Facioscapulohumeral muscular dystrophy (FSHD) is characterized by progressive loss of skeletal muscle, which causes profound weakness. The symptoms of FSHD often emerge first with a loss of facial muscle strength, making it difficult to smile. The atrophy typically progresses to the arms and torso and then the legs. The severity of symptoms varies widely. Although the genetic cause of FSHD is well understood, there are no approved treatments.
Living with FSHD has profound impacts on every part of peoples’ lives, from work and socializing to family life. Community members have shared moving examples of living with FSHD with our team and have told us what it would mean to them to have a transformative therapy for their disease.
Every year on June 20th, we join the FSHD community in recognizing World FSHD Day.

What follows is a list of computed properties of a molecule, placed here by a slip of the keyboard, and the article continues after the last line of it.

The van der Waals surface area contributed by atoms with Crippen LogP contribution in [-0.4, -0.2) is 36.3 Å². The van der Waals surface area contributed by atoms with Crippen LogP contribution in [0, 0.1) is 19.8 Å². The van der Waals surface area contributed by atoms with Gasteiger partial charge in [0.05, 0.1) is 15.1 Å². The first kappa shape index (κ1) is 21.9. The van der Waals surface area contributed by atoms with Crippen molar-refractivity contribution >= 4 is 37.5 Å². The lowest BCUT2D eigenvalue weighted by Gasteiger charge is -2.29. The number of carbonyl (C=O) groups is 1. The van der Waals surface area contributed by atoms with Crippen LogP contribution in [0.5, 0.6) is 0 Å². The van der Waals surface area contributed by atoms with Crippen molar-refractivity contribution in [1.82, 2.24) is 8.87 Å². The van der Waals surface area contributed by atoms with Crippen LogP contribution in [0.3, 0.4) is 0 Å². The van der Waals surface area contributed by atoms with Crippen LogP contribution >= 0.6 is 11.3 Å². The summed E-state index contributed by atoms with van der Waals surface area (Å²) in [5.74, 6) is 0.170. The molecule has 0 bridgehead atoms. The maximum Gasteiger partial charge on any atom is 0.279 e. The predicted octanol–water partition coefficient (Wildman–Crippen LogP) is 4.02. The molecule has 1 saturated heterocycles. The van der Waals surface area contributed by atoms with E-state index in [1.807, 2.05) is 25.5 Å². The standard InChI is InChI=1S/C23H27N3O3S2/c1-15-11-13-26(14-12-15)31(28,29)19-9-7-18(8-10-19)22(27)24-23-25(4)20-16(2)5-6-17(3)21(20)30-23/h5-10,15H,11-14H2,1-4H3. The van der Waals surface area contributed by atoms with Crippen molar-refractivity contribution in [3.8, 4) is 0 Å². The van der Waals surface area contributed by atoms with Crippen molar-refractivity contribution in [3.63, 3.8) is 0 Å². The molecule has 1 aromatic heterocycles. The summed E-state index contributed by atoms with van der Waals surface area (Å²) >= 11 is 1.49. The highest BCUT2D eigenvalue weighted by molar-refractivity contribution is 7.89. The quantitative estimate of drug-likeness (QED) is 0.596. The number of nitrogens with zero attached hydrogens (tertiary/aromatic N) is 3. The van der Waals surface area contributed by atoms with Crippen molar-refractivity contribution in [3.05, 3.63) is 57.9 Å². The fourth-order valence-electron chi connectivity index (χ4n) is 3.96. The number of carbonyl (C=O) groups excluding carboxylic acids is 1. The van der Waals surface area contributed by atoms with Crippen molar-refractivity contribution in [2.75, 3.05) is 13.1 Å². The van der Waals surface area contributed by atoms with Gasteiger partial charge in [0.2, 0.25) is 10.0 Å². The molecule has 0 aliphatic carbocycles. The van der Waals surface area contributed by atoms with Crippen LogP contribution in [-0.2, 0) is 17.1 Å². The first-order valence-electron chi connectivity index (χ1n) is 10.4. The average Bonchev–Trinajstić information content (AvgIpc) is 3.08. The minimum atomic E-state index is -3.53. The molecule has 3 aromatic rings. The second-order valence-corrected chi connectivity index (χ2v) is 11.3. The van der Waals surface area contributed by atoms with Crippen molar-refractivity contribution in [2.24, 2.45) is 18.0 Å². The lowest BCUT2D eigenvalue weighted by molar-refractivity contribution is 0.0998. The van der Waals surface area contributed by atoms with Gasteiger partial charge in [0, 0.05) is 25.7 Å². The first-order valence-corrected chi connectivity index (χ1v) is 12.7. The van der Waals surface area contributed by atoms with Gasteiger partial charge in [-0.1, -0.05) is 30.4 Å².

In recognition of World FSHD Day, Dynamos share orange slice selfies to support the FSHD Society’s annual campaign to build awareness of facial weakness experienced by some people living with FSHD that can make smiling difficult.
There is wide variability in age of onset with FSHD. Symptoms typically begin to appear in the teen years. In some cases, individuals do not begin to experience the muscle weakness characteristic of FSHD until well into adulthood. A very rare form of FSHD, often called infantile FSHD or IFSHD, is particularly debilitating, with symptoms beginning in infancy or early childhood.
FSHD is caused by aberrant expression of a gene called DUX4. In a healthy individual, DUX4 is active for only a short time in early embryonic development. In individuals with FSHD, the DUX4 gene remains “on” long after it is supposed to be silenced. This activation leads to surplus production of the DUX4 protein, which causes the gradual destruction of muscle cells throughout the body.
People living with FSHD experience a broad range of symptoms, including:
There are currently no approved disease-modifying treatments for FSHD.
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